Discovery Channel Selects Tarrytown Cyclist

Cable TV’s Discovery Channel, the current sponsor of the American Tour de France team which got underway July 6 – July 29 through the French countryside, has selected two amateur cyclists to train and race alongside the American Team.


Joe Praino

This will be Discovery Channel’s last year of a $12 million annual sponsorship fee that underwrites the American team. This will also be the first test of an American team without Lance Armstrong. Through an internet selection process early this year, Discovery Channel presented riders across the country with a "casting" call asking that all interested entrants provide a three minute video about their biking career along with a detailed application form.

Out of all the entries submitted nationally, two finalists were selected in early May, one of them Tarrytown resident, Joe Praino, a 23 year old Sleepy Hollow graduate now residing on West Elizabeth Street. Through it all, Joe has maintained his rigorous regular training schedule that consists of 45 and 60-mile rides over all types of terrain. After the initial selection was made, he was flown to Waterloo, Wisconsin where the famous bicycle manufacturer and sponsor "Trek" presented him with their very latest racing bicycle. He will be training and possibly competing in U.S. races on that same bike. He was scheduled to be in France on July 21 to join the national team and visit with several of its top riders for the last week of the Tour de France event.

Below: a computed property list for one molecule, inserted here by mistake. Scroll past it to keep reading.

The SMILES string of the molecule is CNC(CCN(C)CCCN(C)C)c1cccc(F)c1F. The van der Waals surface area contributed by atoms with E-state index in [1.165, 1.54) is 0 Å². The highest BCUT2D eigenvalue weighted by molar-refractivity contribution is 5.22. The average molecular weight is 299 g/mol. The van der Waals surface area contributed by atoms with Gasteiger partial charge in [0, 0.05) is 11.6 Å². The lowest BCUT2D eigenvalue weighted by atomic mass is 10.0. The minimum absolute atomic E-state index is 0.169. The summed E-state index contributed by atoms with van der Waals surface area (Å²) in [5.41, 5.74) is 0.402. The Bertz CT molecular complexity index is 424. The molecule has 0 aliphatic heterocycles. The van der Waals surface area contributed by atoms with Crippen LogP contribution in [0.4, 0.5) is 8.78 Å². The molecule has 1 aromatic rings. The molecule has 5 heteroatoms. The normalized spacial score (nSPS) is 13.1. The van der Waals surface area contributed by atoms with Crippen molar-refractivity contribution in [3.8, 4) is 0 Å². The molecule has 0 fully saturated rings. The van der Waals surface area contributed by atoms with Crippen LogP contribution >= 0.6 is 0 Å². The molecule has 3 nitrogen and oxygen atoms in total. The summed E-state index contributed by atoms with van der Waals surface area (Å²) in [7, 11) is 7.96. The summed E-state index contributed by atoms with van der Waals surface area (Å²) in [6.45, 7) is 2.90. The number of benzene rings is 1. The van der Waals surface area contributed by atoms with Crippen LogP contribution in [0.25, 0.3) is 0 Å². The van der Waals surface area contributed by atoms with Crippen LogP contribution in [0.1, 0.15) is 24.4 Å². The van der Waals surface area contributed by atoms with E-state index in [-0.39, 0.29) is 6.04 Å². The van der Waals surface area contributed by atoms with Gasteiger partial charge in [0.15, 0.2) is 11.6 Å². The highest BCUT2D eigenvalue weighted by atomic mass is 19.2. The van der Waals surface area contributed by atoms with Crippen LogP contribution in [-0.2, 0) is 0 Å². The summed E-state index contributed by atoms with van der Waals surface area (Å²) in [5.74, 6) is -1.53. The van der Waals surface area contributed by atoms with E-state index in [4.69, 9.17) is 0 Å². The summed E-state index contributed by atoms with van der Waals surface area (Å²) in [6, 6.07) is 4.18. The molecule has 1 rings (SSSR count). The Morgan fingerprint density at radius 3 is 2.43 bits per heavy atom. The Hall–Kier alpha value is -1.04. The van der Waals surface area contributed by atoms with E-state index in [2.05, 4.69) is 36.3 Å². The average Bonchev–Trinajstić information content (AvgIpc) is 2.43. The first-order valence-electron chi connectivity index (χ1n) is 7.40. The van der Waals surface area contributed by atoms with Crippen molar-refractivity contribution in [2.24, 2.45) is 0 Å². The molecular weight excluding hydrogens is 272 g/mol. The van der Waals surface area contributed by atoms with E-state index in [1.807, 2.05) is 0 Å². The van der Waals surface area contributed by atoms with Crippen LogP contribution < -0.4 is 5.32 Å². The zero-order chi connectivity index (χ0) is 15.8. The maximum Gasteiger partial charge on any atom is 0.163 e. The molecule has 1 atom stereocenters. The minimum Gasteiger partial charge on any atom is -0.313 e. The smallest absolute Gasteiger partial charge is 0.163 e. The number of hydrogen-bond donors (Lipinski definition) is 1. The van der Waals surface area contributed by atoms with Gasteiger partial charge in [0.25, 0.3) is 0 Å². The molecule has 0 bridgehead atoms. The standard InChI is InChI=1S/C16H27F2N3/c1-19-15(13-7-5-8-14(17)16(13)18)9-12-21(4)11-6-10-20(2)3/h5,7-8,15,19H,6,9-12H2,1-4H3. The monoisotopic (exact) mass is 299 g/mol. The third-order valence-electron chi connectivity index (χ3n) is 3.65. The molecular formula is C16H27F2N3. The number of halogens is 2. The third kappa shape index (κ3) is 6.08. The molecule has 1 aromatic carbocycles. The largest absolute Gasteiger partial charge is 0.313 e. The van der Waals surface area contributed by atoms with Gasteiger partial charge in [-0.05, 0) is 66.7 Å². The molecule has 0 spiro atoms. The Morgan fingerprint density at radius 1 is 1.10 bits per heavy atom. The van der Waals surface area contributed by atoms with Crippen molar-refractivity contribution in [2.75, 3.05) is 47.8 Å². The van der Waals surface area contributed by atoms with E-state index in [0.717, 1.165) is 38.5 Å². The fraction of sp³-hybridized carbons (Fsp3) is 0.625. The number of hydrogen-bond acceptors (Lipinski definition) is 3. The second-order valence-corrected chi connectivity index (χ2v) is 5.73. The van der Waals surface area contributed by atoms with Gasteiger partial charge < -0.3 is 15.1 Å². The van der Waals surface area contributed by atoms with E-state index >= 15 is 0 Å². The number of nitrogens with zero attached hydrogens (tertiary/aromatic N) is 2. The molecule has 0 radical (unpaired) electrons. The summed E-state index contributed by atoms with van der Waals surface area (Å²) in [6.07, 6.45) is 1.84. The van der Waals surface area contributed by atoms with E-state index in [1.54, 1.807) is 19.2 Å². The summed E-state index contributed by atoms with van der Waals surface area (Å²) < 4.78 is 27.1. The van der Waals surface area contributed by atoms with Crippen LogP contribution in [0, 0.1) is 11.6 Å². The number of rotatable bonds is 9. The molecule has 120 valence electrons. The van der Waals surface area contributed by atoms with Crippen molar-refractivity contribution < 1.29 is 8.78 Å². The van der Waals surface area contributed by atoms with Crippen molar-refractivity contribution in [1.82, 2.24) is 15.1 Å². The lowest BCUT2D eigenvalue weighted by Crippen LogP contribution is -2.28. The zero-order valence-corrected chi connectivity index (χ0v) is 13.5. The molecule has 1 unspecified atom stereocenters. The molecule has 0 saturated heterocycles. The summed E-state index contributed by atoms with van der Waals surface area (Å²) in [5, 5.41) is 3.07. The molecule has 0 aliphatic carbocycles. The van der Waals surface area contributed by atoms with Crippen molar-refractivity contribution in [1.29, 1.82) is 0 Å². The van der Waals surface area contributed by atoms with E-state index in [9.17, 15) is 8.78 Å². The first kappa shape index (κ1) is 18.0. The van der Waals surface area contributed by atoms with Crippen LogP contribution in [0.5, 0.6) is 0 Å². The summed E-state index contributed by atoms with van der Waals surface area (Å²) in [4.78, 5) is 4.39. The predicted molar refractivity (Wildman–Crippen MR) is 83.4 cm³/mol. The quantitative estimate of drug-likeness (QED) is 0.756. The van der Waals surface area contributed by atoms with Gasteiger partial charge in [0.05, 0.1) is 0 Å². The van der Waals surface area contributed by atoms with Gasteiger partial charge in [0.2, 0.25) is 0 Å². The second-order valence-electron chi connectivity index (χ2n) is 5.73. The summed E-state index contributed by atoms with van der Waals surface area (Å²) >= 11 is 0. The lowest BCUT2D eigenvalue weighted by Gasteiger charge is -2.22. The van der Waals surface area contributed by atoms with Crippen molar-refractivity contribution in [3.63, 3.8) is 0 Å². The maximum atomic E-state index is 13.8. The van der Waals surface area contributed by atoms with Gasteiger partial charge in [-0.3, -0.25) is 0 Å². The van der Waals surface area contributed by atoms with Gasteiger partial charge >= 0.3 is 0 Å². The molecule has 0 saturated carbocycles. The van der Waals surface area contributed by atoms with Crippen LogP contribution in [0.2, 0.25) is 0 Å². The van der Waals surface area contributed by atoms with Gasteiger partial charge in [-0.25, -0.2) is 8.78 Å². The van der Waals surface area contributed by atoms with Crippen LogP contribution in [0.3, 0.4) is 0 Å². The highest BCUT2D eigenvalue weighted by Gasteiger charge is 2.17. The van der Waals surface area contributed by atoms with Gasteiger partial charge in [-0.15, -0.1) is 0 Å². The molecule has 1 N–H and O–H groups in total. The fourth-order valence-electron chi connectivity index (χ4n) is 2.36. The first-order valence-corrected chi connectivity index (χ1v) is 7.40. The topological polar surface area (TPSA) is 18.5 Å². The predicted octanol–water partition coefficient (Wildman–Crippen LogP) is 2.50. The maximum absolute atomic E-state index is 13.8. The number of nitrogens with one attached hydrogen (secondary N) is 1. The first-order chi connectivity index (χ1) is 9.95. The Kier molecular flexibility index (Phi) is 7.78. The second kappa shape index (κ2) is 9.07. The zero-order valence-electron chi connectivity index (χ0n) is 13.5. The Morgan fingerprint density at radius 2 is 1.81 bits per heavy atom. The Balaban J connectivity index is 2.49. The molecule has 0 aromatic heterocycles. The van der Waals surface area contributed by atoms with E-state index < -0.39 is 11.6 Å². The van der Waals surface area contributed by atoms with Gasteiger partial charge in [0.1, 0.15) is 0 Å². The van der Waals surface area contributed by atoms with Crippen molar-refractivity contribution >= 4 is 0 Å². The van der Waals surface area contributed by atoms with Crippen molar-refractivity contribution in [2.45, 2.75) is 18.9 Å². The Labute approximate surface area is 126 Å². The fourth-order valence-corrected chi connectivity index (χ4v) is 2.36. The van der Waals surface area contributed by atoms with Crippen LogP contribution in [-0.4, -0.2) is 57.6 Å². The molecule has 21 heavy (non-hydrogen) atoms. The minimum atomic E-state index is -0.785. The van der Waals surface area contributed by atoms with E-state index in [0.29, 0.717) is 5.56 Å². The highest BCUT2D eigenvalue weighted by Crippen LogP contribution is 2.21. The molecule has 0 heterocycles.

Joe is the son of Salvatore and Madeline Praino (Morse School teacher) of Tarrytown. Sal’s brother, Joe’s uncle, was instrumental in developing Joe‚Äôs early interest in bicycling by entering local races in the area, several of which included stars that turned out to be today’s Tour de France riders. In interviewing Joe, it became apparent that his inclusion in Tour de France activities has presented him with possibly a totally new direction in his young career. He intends to join Cisco systems in North Carolina as a Trainee this Fall, and with his 2006 Albany University degree in yet another direction — Broadcast Meteorology — he is already off to some very diverse and interesting choices for a career. Who knows, we could be talking about the next Lance Armstrong. After all, at age 23, he is still five years away from what are considered the best years for a top-ranked professional cyclist.

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About the Author: Arnold Thiesfeldt